Anticipating the Death of Touch and Birth of 3D Gesture Control

By Rob Enderle November 15, 2012

Here is the problem with the advent of tablets and the ramp of Windows 8, we don’t have enough touchscreen capacity and that means that the rush to touch will hit a manufacturing wall. In addition when it comes to large screens and particularly TVs, touch is awkward at best and virtually impossible at worst (we likely aren’t going to run up to the TV to touch it).   This brings forth technologies like Xbox Kinect which can work in 3D space and see you where you are sitting, however camera based technologies like Kinect are expensive in cost, pull power to operate (often significant power) and tend to be large making them inelegant for desktop monitors and overkill for remote controls.   

What is needed is an inexpensive technology that does much of what Kinect does but can be inexpensively added to a remote, display, or touchpad to enable free space gestures at a far lower price than a touchscreen.


Image via Shutterstock

Well the other day I got briefed on just such a technology, it is called GestIC and it is from Microchip technologies.   It could well define the future of touch enabled devices because it is cheap, it is easy to learn, and it allows you to work without touching the display.  

The Magic

This technology can be mounted behind a screen, under a keyboard, in a remote control, or in a desktop.   It creates the field in front of, over, or under the mounting point and as your hand moves in the field the technology accurately senses position on X, Y, and Z axes.   You can page forward back, select objects, increase or decrease volumes, change channels or interact with the related hardware in all three degrees.    For instance, in a music app you could change songs by swiping right to left, or left to right to replay, you could raise or decrease volume by raising or lowering your hand, etc.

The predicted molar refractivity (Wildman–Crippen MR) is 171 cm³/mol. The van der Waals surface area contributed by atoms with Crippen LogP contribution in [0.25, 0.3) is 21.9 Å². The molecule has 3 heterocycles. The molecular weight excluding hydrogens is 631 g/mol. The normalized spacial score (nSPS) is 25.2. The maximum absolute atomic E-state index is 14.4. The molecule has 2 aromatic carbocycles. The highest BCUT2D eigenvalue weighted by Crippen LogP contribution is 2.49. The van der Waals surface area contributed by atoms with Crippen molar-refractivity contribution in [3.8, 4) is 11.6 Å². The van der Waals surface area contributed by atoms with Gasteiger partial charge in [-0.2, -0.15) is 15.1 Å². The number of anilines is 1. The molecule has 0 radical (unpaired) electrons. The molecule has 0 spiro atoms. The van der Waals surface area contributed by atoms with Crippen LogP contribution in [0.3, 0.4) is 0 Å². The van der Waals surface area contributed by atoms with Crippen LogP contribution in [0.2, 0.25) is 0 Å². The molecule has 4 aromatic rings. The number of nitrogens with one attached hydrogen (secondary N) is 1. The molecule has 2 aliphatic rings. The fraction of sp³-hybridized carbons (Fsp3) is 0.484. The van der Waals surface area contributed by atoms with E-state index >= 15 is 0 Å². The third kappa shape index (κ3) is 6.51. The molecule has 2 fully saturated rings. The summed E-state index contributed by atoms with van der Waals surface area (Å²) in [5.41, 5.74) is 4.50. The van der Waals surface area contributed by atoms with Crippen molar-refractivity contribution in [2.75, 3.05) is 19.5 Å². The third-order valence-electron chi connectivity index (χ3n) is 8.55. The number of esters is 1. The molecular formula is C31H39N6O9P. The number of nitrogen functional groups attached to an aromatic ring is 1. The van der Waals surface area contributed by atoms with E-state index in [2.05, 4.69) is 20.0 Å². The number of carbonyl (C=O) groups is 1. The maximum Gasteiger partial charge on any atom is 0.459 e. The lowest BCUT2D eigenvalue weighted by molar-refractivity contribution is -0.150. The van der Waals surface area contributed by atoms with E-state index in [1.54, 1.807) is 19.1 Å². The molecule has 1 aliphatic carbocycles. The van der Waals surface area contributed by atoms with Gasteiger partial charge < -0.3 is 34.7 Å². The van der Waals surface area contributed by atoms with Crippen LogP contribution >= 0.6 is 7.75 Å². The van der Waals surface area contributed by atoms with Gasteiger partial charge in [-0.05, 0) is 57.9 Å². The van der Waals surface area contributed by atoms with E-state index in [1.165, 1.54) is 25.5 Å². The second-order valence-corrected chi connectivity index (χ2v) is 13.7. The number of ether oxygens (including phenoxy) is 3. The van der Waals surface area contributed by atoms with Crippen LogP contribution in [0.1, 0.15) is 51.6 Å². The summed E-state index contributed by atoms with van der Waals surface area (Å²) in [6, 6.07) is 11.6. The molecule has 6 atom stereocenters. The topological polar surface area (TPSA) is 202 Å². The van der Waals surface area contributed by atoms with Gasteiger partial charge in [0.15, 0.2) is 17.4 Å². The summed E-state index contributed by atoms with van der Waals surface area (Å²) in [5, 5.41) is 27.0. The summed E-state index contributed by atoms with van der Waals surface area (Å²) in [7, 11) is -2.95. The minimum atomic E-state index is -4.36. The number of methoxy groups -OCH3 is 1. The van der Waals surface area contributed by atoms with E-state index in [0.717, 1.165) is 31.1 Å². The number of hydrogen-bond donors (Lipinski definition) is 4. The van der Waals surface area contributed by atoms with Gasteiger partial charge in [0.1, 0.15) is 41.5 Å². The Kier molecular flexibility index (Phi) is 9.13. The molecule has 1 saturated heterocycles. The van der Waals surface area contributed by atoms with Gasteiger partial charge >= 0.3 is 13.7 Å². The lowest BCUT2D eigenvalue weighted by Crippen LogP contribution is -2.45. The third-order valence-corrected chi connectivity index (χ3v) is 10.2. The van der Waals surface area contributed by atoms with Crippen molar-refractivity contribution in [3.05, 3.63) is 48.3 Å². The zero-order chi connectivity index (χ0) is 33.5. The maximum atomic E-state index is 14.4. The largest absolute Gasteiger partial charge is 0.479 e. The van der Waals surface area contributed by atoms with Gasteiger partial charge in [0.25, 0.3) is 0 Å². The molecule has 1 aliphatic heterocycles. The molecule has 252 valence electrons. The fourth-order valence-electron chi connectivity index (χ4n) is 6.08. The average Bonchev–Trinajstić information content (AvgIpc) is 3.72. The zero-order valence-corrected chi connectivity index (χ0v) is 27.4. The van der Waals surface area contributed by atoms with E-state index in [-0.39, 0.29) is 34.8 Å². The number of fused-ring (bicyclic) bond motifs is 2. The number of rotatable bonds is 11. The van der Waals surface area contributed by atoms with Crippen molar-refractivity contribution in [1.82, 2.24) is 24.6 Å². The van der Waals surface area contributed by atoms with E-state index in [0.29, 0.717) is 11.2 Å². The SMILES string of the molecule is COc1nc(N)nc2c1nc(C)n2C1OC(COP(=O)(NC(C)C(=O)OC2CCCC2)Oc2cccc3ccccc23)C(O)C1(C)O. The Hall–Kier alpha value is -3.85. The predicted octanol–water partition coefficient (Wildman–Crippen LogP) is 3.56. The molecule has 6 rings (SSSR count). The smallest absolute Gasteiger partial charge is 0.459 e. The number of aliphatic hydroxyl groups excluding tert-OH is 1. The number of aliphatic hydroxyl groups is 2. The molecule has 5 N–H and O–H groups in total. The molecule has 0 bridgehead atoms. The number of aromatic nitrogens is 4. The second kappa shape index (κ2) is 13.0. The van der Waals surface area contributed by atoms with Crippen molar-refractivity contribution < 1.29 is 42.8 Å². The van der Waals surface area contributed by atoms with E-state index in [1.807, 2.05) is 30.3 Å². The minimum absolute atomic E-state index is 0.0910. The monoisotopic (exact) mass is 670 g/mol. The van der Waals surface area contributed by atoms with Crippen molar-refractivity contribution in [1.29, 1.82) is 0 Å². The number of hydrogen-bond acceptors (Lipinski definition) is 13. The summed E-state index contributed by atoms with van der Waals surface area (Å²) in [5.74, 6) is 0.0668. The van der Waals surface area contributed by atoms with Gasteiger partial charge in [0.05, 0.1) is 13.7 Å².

Navigating Web pages would work the same way, except lifting and lowering your hand could work the zoom function in and out.    While the test suite, to build apps and develop hardware for the device, is $169 dollars, the actual part at volume is a much more affordable at $2.26.   This compares very favorably with the $100 premium paid for a touch display.   And, more important it is far easier to build these small parts than to convert display fabrication factories over to touch.

Volume production of these parts is planned for April 2013 or about seven months from now placing the result in products by this time next year. 

The Result

Once applied, desktop computing could become a very different experience.   There are limitations to both mice and touchscreens, which generally require you to use both if only to avoid covering you nice new touch display with fingerprints.   Games can become more real because your hands become the controller. 

But it isn’t just for computers as this video shows it could be used for radios to raise or lower volume or find stations.   Of course, for me the killer application for a radio would be for me to be able to just wave at the clock radio and get it to give me that extra 10 minutes of sleep or shut up.    

Touch on a TV would seem difficult but this video showcasing how it might work with a remote control truly showcases one of our most beloved products re-imagined.   This could change how we operate cars, appliances, and toys.    You see if you don’t have to touch something you don’t get oil and dirt on it, you can seal it and eliminate all moving parts, and you can more easily make it water resistant.  

In the end you will likely end up with things we haven’t yet thought of.

Wrapping Up: The Death of Touch?

The goal of touch was to create a more natural interface but we really don’t touch, generally, to communicate.   We do gesture though and we gesture in real space.   By moving from touch into a true 3D interface we get ever closer to changing our interaction with electronics into something far more natural.   The fact that it may also be cheaper and more robust is just gravy. While the present is certainly touch; touch may not be the future.  



President and Principal Analyst, Enderle Group

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